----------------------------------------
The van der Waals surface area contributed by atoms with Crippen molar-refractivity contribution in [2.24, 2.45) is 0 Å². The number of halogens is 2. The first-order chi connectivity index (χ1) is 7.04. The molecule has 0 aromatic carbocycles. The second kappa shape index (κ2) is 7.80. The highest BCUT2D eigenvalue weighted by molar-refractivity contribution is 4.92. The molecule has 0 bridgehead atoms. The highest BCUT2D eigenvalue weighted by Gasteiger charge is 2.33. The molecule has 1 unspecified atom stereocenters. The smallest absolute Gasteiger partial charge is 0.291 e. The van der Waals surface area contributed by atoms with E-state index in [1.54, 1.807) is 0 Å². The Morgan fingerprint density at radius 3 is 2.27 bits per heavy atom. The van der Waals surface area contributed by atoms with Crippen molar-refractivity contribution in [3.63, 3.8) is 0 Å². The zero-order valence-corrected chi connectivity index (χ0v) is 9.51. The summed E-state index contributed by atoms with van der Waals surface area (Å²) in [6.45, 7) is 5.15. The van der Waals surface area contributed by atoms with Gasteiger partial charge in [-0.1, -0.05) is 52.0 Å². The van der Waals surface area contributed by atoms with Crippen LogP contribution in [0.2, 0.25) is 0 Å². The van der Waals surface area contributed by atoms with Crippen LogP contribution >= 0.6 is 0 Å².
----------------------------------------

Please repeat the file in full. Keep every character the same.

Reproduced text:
The van der Waals surface area contributed by atoms with Crippen molar-refractivity contribution in [2.24, 2.45) is 0 Å². The number of halogens is 2. The first-order chi connectivity index (χ1) is 7.04. The molecule has 0 aromatic carbocycles. The second kappa shape index (κ2) is 7.80. The highest BCUT2D eigenvalue weighted by molar-refractivity contribution is 4.92. The molecule has 0 bridgehead atoms. The highest BCUT2D eigenvalue weighted by Gasteiger charge is 2.33. The molecule has 1 unspecified atom stereocenters. The smallest absolute Gasteiger partial charge is 0.291 e. The van der Waals surface area contributed by atoms with E-state index in [1.54, 1.807) is 0 Å². The Morgan fingerprint density at radius 3 is 2.27 bits per heavy atom. The van der Waals surface area contributed by atoms with Crippen molar-refractivity contribution in [3.63, 3.8) is 0 Å². The zero-order valence-corrected chi connectivity index (χ0v) is 9.51. The summed E-state index contributed by atoms with van der Waals surface area (Å²) in [6.45, 7) is 5.15. The van der Waals surface area contributed by atoms with Gasteiger partial charge in [-0.1, -0.05) is 52.0 Å². The van der Waals surface area contributed by atoms with Crippen LogP contribution in [0.2, 0.25) is 0 Å². The van der Waals surface area contributed by atoms with Crippen LogP contribution >= 0.6 is 0 Å².